The National Institute for Health and Care Excellence (NICE) has produced draft guidance, recommending that public sector organisations replace high polluting vehicles with low-emission ones to improve air quality.
Regarding the services they commission, local authorities and NHS organisations should also identify how they will reduce emissions from their vehicle fleets to improve air quality.
The recommendations are made in new draft quality standard guidance from NICE on Air Pollution: outdoor air quality and health.
It has been estimated in a study by Oxford University and the University of Bath that total air pollution from cars and vans costs the UK £5.9 billion a year to health, almost £1 billion of this cost can be attributed to treatment costs from hospital admissions and treatment of related illnesses.
The public sector fleet is substantial and includes various vehicle types, some of which are highly polluting. When replacing vehicles in their fleet, organisations should consider low-emission car, vans and lorries.
Training drivers in techniques such as smooth acceleration and braking, not over-revving the engine, efficient gear changing, no idling when parked or making a delivery and ensuring tyres are inflated to the correct level can help to improve fuel efficiency and cut emissions.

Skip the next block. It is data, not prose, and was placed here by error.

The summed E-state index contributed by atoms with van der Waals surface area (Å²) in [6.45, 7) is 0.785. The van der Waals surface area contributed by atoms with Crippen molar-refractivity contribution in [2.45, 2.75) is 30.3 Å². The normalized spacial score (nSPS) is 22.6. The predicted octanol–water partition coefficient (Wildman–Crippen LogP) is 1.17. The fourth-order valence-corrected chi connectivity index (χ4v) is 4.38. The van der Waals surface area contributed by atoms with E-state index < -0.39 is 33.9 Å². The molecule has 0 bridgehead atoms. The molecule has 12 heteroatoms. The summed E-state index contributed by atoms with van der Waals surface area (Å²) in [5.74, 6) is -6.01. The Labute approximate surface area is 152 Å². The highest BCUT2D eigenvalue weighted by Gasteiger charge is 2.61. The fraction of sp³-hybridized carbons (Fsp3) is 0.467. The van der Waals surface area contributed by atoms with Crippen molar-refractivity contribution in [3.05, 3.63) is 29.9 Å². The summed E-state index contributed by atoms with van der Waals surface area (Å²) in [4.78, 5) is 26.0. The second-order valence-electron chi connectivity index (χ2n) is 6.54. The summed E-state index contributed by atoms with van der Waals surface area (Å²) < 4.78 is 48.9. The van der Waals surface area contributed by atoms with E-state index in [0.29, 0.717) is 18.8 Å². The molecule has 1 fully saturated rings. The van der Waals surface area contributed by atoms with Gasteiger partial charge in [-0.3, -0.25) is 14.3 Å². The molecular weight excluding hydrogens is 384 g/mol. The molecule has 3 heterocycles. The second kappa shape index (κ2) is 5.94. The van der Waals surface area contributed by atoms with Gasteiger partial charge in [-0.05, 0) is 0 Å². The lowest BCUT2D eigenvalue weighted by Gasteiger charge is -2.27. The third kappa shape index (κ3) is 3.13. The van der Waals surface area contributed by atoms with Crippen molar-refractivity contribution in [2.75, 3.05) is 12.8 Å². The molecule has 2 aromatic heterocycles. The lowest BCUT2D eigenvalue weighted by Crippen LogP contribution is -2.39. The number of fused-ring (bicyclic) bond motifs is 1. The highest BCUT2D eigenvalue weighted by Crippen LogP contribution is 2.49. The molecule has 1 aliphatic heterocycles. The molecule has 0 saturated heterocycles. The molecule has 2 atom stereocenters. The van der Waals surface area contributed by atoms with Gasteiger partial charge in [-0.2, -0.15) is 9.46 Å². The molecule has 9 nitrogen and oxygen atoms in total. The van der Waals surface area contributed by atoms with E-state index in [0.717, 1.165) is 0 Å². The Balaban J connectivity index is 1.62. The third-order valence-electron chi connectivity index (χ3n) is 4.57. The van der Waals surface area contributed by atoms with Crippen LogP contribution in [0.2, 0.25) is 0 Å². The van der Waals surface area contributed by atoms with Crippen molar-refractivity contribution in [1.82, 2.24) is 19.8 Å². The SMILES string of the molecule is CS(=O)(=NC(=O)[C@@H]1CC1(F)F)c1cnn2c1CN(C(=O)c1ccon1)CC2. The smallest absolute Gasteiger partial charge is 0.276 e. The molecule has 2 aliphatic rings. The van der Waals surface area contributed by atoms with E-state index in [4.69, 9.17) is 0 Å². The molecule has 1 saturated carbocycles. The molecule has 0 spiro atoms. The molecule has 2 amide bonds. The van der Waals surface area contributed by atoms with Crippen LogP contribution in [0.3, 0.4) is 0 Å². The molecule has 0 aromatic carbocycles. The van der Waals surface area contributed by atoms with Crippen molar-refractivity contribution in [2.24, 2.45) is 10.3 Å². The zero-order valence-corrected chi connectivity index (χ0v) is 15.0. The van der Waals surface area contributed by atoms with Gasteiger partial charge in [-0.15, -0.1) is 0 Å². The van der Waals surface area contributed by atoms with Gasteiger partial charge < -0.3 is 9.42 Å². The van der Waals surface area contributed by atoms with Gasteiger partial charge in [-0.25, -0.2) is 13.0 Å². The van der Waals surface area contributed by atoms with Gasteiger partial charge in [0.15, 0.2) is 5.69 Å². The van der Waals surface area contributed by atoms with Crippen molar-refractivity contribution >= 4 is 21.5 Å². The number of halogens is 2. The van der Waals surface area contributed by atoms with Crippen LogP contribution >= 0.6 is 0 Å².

Other recommendations include giving advice to people in vulnerable groups attending a health appointment - when air pollution is high or very high - on how to minimise their exposure and manage their symptoms.
Planners should identify in their local plan and other key strategies how they will address air pollution, including enabling zero and low-emission travel and how to design buildings and spaces to improve air quality.
Applications for major developments should be scrutinised by local planners to minimise and mitigate road-traffic-related air pollution.
A consultation has opened on these draft guidelines and it will close on October 9, 2018.